At the Changi Airport in Singapore, there is an orchid garden, with two full-time orchid gardeners.  They have only one job – to tend to the orchids, to make the orchids happy and beautiful.

When I have time, I meditate in the orchid garden.  I don’t meditate on the flowers. I meditate on the TENDERS.  I look at their faces – the absolute focus they bring to each cut, each prune.  For them, the thousands of travelers simply disappear.  I disappear.  Even the flowers disappear.  The only thing that exists for them is this one ecstatic moment.

And… its their job.  They do it every day.  Its ordinary.

I can tell you about dozens, perhaps hundreds of such moments.

  • The young man in a trance like state, flipping pizzas in a Chicago restaurant window, with dozens of people outside, watching, wondering why the moment was so beautiful.
  • Tsering Dolma, watching the water flowing through her fields of barley, gently changing the course of the flow, when the time is just right.
  • The young woman, standing in an empty pool at Breitenbush Hot Springs, wielding a huge brush, scrubbing algae off the rocks.

And, I can give you many, many more stories, of the opposite of ecstasy, the opposite of the ecstatic moment:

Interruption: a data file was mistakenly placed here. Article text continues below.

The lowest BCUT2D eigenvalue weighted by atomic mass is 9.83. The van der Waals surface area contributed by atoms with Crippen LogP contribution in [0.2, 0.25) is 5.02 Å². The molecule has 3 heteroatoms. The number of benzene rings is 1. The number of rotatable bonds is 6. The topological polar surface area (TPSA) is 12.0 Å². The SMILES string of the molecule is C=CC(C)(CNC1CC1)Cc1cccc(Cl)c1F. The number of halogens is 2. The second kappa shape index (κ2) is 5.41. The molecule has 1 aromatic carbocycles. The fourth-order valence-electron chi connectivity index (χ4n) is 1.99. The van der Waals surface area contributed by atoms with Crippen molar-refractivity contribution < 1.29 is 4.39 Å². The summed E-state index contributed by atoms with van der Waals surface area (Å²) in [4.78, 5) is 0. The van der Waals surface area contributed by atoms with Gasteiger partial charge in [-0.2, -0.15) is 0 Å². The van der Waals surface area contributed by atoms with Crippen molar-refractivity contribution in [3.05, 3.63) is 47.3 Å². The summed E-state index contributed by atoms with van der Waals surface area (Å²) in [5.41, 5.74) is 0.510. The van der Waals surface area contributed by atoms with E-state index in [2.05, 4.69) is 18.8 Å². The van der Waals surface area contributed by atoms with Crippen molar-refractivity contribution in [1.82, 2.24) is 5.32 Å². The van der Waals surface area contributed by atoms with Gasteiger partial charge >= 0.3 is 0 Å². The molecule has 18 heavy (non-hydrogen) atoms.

Consider the super hassled video store employee, who, no matter how busy, tired, irritated or overworked, says to each person who enters, “Hello, welcome to Blockbuster.”  He doesn’t do this because he cares, nor because he gives a rip about whether you shop there – he only does it because some person in a corporate office created a mandate to “greet every customer”.  His greeting is dead, and every time he says it, it sucks a little bit of the life out of him.

The most common antonym to “ecstasy” is “misery”.  The video store employee was a miserable person, working in a miserable job…

Many of us understand ordinary ecstasy – when it happens on the individual level – orchid tenders and pizza throwers.  People have shared with me stories about working in their garden, or watching a child play, or simply watching the flight of a butterfly. Moments of ordinary ecstasy..

True.  However, the ecstatic moments I am referring to are BIGGER than the individual, the Solon.  What about ordinary ecstasy in the whole, the aggregate?  What about ordinary ecstasy as a Holon?  How does that work – outside of the religious context?

It does work – and quite by accident, most of the time.

When I lived in Charlotte, NC, I was one of the hundreds attending the outdoor movies on the Art Museum lawn.  Once, when the operator was changing reels, a huge meteor streaked across the sky.  The hundreds of us, all at once, said, “Oooh!”  And then fell silent.

It wasn’t just the beauty of seeing the meteor… it was all of us, having a shared experience of that beauty.  A moment of ecstasy.